Getting Home

1The truth is that I hope The 14th Reinstated remains fiction. But I fear it will not. Just look at what’s happening around the world right now, with riots in multiple countries, including in the USA. I don’t believe that these are all spontaneous uprisings. I think some of them are being orchestrated and I fear they may be the prelude to bad times ahead.

2When I personalize a copy of the book I usually add the inscription, “Keep your eyes open and your guns close.” I think that’s the key to surviving what is coming. The smart people have prepared; they have guns, ammo, food, shelter and a plan. But the “eyes open” part is a bit tougher. We don’t know when or where bad things are going to happen.

It’s no life if it is controlled by fear. Being locked down in a fortress waiting for something to happen is no better than being in jail. We have to live and enjoy life, while staying vigilant and safe. So that means we are “out and about” for much of the time. If bad things start to happen, it’s important we are able to get home to our families.

3The first step, of course, is a carry gun. Like the protagonist in the book I carry a 1911 much of the time. The 1911, however, is not a gun for the masses. It’s a gun guy’s gun, designed for experts who train and understand guns, shooting and defensive situations. That was reinforced recently when I took a course for a Minnesota carry permit taught by Brian Payne, a competitive shooter and a very experienced law enforcement officer. During the course he told about a police force that switched to 1911 handguns from revolvers years ago. Not all police officers are gun guys and many only shoot as much as is required to stay employed. One of those cops walked in on a robbery that was all caught on a security camera. He pulled his 1911 and had the bad guy cold, but he forgot the safety. He panicked and kept trying to pull the trigger over and over again until the bad guy shot and killed him. If you are not going to train hard, there are better guns to carry.

But one more thing has had me thinking about 1911 handguns lately and that is what is happening in our world. With a fully loaded 1911 and two spare 8-round magazines, I am carrying 25 rounds of ammo. Normally that is more than enough to settle any trouble you are likely to find in America. But these are not normal times.

Now we have terrorism, the rising tide of gangs and the threat of riots. Riots have of course been around for a while, there were lots of them in the sixties. In the nineties they made a comeback with the Rodney King fiasco. Now with deteriorating race relations in America they are coming back and it’s reasonable to expect to see more and more of them. Just look at the manufactured riots after the George Zimmerman verdict.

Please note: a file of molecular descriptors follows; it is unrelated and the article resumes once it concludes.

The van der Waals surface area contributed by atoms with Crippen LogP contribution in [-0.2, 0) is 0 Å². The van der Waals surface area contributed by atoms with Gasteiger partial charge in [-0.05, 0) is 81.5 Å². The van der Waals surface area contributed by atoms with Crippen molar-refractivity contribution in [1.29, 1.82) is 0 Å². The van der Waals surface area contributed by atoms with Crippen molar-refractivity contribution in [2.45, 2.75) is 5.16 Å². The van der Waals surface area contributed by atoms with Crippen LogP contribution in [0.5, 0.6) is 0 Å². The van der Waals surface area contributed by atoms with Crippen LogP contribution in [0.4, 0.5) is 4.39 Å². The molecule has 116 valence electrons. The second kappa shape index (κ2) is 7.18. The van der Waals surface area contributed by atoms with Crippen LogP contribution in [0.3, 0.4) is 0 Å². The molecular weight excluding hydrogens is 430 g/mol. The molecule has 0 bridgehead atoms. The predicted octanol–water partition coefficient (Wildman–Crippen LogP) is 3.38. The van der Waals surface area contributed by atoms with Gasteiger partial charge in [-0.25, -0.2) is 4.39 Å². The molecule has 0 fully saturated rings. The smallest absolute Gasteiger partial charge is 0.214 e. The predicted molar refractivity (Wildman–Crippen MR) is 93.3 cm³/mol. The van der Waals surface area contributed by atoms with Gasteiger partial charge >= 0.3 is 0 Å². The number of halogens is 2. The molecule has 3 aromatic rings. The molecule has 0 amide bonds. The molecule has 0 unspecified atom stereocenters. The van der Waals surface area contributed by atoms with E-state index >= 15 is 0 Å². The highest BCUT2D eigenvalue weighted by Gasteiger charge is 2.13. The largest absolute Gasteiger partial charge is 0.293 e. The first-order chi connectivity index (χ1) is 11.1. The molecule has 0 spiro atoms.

4Any of these scenarios may result in a much different survival situation than a simple robbery at the ATM. In that light, a high capacity handgun makes more sense. While I do not like the 9mm, the .40 S&W provides a lot more smack with just a bit less magazine capacity. A loaded S&W M&P in .40 S&W (or a GLOCK, etc.) with two spare magazines provides 46 rounds of ammo. Those extra 21 rounds over the 1911 might make a difference when you are faced with a terrorist attack or a mob bent on killing you.

I have a friend with an interesting job; he guards nuclear bombs when they are being moved. Needless to say, he is a badass kind of guy and a hell of a shooter. He points out that the primary use for a handgun is to fight your way to your rifle.

5With that in mind, it’s a very good idea to keep a tactical rifle in your vehicle along with a good supply of loaded magazines. I’ll leave it to you to sort out the legalities of that where you live.

6If I am fighting to protect my family or my own life, I want an AR rifle with a lot of magazines. There are some advantages to a shotgun, but the major disadvantage is magazine capacity and time needed to reload. With practice, a good shooter can take a rifle from slide lock to bang in a couple of seconds. Now he has 30 more rounds to fight with. Not so much with a shotgun. Most shooters in a tactical situation will spend two or three seconds per shell when reloading. Even a good shooter in a match using the best shell dispensing ammo carry gear available, gear that’s not practical for self-defense situations, will take a second per shell. It takes time to reload a shotgun, time that may make the difference in survival.

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This BLACKHAWK! Diversion Carry Racquet Bag has an M4 carbine and several 30 round mags inside. Yet it looks like something my social worker neighbor might take to her tennis lessons.

Consider a diversion bag to carry your rifle. They are designed to look like a case for a tennis racket or a musical instrument rather than a gun case, so they don’t attract attention. Check out some of them in my article on diversion bags in Personal & Home Defense magazine, on sale 10/15/13.

You cannot protect your home or family, if you can’t get back there.  Plan for the worst and you will never be surprised.

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